For many persons that push a radical homosexual agenda it is claimed that homosexual behaviour is natural for them. That particuar group has been quite successful in advancing their cause by using the rights based approach. I am not a psychologist or a psychiatrist but I have not seen where homosexual behaviour has been conclusively shown to be natural.
In fact the dominant scientific opinion has been that no one can conclusively show that homosexuality is natural. Clearly I am not here today to win popularity from certain quarters, but I have to speak the truth. The founder of the United Kingdom's homosexual lobby group outrage, Mr Peter Tatchell admitted that you will not find that anyone is born homosexual. I found this admission very revealing and whilst I am not here to bash anyone I do believe that radical homosexual elements may need to look within themselves before advancing positions that can affect the common good. Advancing causes or including thinking that can implicitly or explicitly include what we call gay rights can eventually lead to several repercussions, some of which we may not have envisaged.
It can have negative effects on raising of children who need to have clear gender roles of males and females modeled before them. It can affect how families are defined such as whether a child can have two daddies or two mommies.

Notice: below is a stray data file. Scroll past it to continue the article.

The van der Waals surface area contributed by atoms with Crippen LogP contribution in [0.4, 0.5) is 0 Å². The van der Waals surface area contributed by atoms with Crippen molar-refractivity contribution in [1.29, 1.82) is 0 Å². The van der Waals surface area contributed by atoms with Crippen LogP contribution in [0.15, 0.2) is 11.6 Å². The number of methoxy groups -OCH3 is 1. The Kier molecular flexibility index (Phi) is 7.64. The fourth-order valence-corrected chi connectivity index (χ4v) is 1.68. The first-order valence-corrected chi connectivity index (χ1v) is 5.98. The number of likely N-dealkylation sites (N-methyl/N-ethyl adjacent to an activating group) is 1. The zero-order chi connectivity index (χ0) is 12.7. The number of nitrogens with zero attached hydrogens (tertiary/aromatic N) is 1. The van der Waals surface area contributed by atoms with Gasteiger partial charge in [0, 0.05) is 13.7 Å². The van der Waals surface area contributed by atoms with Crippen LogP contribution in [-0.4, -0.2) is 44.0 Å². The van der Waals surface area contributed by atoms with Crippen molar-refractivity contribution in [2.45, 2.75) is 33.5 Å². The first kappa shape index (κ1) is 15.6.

It can also affect how we should conduct our every day social relations as the holding of hands in public and even how invitations to social functions are addressed."
end of part 1
Look for more parts to this what I call a ridiculous presentation in the people's senate.

Homeless MSM in Jamaica

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In a forum recently planned for Gay homeless young men organised by a concerned group many of the young men's plights were discussed and possible solutions to begin to address the problem.



In a frank and open discussion the men mostly aged in their early to mid twenties explained in detail their day to day ways of surviving the streets:

1). securing food by begging or shared purchases

2). hiding from would be predators (usually other more powerful homeless males)

3). harassment from police

4). harassment and ridicule from members of the public

5). physical attacks by security guards on nearby premises

6). homophobic attacks from other homeless boys and bikers who roam the streets at night

7). Older, more powerful and experienced bisexual and gay gangstas on the street prey on them for sexual favours, relieving them of money or gifts


Most of the MSMs were displaced because of their sexual preference becoming public knowledge hence they are chased from their homes by family or community members sometimes under threat of death if they should return.

Others lose their jobs for the same reasons and end up struggling to rebuild their lives mostly in fear of being discovered while doing so. The goals and ambitions are laudable with some already possessing skills in the arts and trades (chefs etc).

The men however support each other by way of sharing food and clothing when they receive gifts and money or just emotional kind by talking and making each other aware of their whereabouts.

Emotional development was a factor that was discussed at length which was found to be too heavy at first but it got more simplistic as the exchange continued.